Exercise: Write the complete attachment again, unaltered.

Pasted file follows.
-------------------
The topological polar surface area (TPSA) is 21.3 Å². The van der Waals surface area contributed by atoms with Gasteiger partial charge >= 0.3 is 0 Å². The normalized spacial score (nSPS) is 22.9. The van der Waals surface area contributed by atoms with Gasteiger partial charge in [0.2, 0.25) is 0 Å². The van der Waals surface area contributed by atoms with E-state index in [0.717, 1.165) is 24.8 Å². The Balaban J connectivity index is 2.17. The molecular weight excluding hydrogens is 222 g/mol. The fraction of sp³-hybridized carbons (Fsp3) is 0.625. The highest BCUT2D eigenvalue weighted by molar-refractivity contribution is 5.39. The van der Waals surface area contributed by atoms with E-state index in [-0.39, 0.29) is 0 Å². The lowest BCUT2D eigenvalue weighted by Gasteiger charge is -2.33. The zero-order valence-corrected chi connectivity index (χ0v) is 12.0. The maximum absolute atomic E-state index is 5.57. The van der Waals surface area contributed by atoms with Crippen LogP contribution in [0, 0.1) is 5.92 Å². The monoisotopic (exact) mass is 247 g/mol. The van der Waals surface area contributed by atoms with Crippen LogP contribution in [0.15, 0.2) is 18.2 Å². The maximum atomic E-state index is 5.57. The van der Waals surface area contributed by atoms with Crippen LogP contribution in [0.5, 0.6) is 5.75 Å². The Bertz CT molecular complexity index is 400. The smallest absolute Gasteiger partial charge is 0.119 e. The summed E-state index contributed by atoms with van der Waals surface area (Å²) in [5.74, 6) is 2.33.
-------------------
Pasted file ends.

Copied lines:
The topological polar surface area (TPSA) is 21.3 Å². The van der Waals surface area contributed by atoms with Gasteiger partial charge >= 0.3 is 0 Å². The normalized spacial score (nSPS) is 22.9. The van der Waals surface area contributed by atoms with Gasteiger partial charge in [0.2, 0.25) is 0 Å². The van der Waals surface area contributed by atoms with E-state index in [0.717, 1.165) is 24.8 Å². The Balaban J connectivity index is 2.17. The molecular weight excluding hydrogens is 222 g/mol. The fraction of sp³-hybridized carbons (Fsp3) is 0.625. The highest BCUT2D eigenvalue weighted by molar-refractivity contribution is 5.39. The van der Waals surface area contributed by atoms with E-state index in [-0.39, 0.29) is 0 Å². The lowest BCUT2D eigenvalue weighted by Gasteiger charge is -2.33. The zero-order valence-corrected chi connectivity index (χ0v) is 12.0. The maximum absolute atomic E-state index is 5.57. The van der Waals surface area contributed by atoms with Crippen LogP contribution in [0, 0.1) is 5.92 Å². The monoisotopic (exact) mass is 247 g/mol. The van der Waals surface area contributed by atoms with Crippen LogP contribution in [0.15, 0.2) is 18.2 Å². The maximum atomic E-state index is 5.57. The van der Waals surface area contributed by atoms with Crippen LogP contribution in [0.5, 0.6) is 5.75 Å². The Bertz CT molecular complexity index is 400. The smallest absolute Gasteiger partial charge is 0.119 e. The summed E-state index contributed by atoms with van der Waals surface area (Å²) in [5.74, 6) is 2.33.